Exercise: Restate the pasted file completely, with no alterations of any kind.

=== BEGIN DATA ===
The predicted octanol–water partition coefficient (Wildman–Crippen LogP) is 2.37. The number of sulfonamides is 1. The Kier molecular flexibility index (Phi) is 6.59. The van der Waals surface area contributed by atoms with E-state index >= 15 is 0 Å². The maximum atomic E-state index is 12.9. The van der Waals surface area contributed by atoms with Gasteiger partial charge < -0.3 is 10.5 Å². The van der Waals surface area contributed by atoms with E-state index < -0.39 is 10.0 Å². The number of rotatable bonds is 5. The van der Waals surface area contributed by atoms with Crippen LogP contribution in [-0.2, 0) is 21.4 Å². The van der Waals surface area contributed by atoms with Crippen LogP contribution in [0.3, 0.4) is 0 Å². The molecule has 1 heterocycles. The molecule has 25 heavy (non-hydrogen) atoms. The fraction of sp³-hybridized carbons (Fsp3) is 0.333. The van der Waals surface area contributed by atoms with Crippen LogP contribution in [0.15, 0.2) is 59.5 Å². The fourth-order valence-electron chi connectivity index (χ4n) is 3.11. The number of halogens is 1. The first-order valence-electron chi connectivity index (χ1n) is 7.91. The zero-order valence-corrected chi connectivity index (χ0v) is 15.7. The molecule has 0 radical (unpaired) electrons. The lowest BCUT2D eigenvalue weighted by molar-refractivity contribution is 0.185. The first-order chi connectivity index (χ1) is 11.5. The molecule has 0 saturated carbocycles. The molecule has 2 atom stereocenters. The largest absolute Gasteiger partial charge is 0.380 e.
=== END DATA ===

The predicted octanol–water partition coefficient (Wildman–Crippen LogP) is 2.37. The number of sulfonamides is 1. The Kier molecular flexibility index (Phi) is 6.59. The van der Waals surface area contributed by atoms with E-state index >= 15 is 0 Å². The maximum atomic E-state index is 12.9. The van der Waals surface area contributed by atoms with Gasteiger partial charge < -0.3 is 10.5 Å². The van der Waals surface area contributed by atoms with E-state index < -0.39 is 10.0 Å². The number of rotatable bonds is 5. The van der Waals surface area contributed by atoms with Crippen LogP contribution in [-0.2, 0) is 21.4 Å². The van der Waals surface area contributed by atoms with Crippen LogP contribution in [0.3, 0.4) is 0 Å². The molecule has 1 heterocycles. The molecule has 25 heavy (non-hydrogen) atoms. The fraction of sp³-hybridized carbons (Fsp3) is 0.333. The van der Waals surface area contributed by atoms with Crippen LogP contribution in [0.15, 0.2) is 59.5 Å². The fourth-order valence-electron chi connectivity index (χ4n) is 3.11. The number of halogens is 1. The first-order valence-electron chi connectivity index (χ1n) is 7.91. The zero-order valence-corrected chi connectivity index (χ0v) is 15.7. The molecule has 0 radical (unpaired) electrons. The lowest BCUT2D eigenvalue weighted by molar-refractivity contribution is 0.185. The first-order chi connectivity index (χ1) is 11.5. The molecule has 0 saturated carbocycles. The molecule has 2 atom stereocenters. The largest absolute Gasteiger partial charge is 0.380 e.